‘Now children, let’s count on our fingers, one, two, three…’
‘Ten’ chorused the little group of nursery children on the mat.
‘Twelve’ called a small voice a moment later.
Ivy, or was it Holly? Three days into the new intake I was still trying to grasp all the names; traditional, unspellable, unpronounceable, invented and reclaimed names from the nearly departed generation.
A boy at the front was still gazing in puzzlement at his hands. I knelt beside him and showed him how to bunch his fists.
‘Shall we count again?’
I uncurled one finger at a time and he got the idea, though his lips still did not move.
‘Nine, ten!’ The other children raised their open hands in the air.
‘Eleven, twelve’ came Ivy’s voice from the back.
I walked round the mat to where she was seated. She was gazing at her spread fingers, then glancing at the other hands held aloft. I felt my stomach lurch. Ivy was a sturdy child, just losing that toddler plumpness in her face and hands, she had settled in easily and not attracted any attention so far.
Ivy could count well, she could count to twelve because she had six fingers on each hand or to be precise, one thumb and five fingers on each perfectly formed hand.
We were always having seminars on celebrating difference; our nursery had children of every colour. I had a wheelchair and a cerebral palsy in my group, Gill had two skin conditions and a missing leg in her group next door. But I hadn’t been prepared for extra fingers, why hadn’t the parents told us? Ivy seemed as surprised as I was to discover she was different, perhaps it had never been mentioned at home.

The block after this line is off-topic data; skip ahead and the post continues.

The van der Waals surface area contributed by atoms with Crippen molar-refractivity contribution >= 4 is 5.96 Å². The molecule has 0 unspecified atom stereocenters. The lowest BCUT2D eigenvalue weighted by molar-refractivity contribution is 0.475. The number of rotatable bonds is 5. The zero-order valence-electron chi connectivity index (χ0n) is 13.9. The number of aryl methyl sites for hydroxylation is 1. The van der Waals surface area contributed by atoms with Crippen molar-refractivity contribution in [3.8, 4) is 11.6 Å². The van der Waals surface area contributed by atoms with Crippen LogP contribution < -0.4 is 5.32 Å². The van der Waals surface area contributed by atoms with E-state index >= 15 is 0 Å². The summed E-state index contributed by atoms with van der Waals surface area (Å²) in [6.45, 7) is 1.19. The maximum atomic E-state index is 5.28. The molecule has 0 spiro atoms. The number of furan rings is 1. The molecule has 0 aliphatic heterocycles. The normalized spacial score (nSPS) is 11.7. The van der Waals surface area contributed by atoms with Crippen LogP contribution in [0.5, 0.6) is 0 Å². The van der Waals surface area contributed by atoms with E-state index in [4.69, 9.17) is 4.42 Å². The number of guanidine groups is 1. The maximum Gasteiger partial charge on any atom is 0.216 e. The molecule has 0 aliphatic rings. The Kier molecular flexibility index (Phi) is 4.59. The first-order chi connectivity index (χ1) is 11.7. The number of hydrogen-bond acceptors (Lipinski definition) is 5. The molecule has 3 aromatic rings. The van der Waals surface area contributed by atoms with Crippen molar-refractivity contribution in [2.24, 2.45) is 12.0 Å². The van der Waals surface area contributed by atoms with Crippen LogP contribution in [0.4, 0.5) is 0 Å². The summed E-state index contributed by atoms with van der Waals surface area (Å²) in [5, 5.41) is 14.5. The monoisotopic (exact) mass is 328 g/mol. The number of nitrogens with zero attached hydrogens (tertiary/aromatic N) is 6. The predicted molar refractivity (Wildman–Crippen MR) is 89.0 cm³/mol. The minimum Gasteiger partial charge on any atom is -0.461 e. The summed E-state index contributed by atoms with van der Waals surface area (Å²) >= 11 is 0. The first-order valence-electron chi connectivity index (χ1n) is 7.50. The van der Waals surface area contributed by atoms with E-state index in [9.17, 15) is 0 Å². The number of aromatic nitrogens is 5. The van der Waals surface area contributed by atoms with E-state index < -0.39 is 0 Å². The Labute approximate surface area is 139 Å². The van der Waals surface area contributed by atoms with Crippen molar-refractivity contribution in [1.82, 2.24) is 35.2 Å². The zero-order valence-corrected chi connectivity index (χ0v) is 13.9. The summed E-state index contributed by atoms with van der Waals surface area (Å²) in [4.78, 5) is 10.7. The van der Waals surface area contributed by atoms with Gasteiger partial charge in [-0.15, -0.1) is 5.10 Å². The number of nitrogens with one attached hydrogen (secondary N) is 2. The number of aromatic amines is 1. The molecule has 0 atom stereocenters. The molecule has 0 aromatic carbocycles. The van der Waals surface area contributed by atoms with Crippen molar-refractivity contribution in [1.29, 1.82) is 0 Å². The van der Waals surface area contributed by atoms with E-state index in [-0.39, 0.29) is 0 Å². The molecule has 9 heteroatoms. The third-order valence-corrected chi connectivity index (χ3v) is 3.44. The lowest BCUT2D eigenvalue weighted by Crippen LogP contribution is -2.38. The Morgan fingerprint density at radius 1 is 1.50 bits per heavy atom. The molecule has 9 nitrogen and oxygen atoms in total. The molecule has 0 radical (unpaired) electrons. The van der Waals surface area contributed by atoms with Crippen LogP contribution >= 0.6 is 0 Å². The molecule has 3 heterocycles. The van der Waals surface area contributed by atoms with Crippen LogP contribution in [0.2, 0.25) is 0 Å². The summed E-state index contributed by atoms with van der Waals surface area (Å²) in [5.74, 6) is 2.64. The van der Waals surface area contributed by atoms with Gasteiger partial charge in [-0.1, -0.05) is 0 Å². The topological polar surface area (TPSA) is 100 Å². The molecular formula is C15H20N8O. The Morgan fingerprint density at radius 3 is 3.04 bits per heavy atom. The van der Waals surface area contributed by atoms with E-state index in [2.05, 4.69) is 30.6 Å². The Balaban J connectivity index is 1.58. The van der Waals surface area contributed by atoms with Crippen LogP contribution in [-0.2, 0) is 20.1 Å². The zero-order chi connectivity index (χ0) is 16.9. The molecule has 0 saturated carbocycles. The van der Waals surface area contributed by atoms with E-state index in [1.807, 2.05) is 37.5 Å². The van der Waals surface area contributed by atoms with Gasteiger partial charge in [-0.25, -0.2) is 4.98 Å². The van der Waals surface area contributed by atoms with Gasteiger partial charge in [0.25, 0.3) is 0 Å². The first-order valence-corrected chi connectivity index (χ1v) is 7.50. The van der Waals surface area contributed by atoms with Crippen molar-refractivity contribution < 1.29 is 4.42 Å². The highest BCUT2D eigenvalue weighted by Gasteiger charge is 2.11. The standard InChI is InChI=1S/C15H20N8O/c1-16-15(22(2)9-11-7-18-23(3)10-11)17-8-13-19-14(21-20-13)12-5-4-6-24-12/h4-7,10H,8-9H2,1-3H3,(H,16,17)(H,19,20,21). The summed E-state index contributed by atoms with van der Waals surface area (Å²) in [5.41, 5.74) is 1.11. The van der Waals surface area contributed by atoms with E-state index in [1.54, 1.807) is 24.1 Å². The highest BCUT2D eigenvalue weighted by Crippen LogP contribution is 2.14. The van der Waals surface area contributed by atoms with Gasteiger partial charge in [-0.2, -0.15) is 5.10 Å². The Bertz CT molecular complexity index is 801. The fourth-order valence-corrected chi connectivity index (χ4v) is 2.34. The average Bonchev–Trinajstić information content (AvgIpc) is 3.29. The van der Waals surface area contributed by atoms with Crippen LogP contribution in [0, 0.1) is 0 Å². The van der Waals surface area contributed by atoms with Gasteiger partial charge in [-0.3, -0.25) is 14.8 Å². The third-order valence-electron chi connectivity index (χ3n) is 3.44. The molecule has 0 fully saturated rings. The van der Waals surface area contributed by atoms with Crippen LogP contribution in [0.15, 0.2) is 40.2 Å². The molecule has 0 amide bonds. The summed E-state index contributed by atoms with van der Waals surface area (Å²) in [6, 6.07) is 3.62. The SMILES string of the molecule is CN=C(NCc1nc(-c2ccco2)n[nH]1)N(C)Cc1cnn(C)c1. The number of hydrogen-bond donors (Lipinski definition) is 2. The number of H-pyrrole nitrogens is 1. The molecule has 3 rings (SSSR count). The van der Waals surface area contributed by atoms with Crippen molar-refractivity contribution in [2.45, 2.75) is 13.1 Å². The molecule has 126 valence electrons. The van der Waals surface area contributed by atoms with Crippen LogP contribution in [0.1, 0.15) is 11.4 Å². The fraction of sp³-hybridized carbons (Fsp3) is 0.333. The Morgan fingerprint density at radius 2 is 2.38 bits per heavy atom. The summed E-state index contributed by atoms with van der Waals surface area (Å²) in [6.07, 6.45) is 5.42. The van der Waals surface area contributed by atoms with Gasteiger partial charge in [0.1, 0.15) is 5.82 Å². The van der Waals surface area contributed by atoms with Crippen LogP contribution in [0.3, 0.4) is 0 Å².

When we went outside to play I watched Ivy. She adroitly did all her coat buttons up while other children were being helped, then she put on a pair of red gloves, not mittens, hand knitted gloves with six fingers. My mother is a manic knitter and we always get gloves for Christmas, but never have I heard her mention patterns for extra fingers.
At home time I was button holed by the usual anxious parents while the assistants made sure every one was collected by the right adults. I did not see Ivy leave. At home that evening I Googled hands and saw a rolling gallery of every possible variation of Polydactyly. I rang my mother who was intrigued and couldn’t wait to tell her Knit and Knatter group.
The next day I surreptitiously observed Ivy as she drew, played and washed her hands for her turn at the baking table. Her deft hands rubbed the butter into the flour with ease, a dozen fairy cakes, how appropriate. There was no doubt that all the fingers were real functioning digits with bones and joints, not mere protuberances that would have been snipped off at birth. The other children had noticed nothing different about Ivy, but Davinder pulled his floury hands out of the bowl and looked at them with concern.
‘Ivy said my finger felled off in the cake.’
I decided I must speak to her parents when they came to collect her. No nanny, granny or au pair was registered as a responsible adult, so I was sure to meet one of them. A good looking young couple aprroached me enthusiastically.
‘Ivy loves nursery, thank you for helping her settle in so well.’
The mother held out her cool, elegant, manicured hand to shake mine, I forced myself to look at her face. Ivy’s father then grasped my hand firmly with his large hand.
‘How is she getting on?’ he asked.
I was distracted by the ornate cygnet ring on his sixth finger, I averted my eyes from the twelve glossy red nails of his wife and smiled.
‘She is a delight to have, very bright, her speech is good and… she has excellent dexterity.’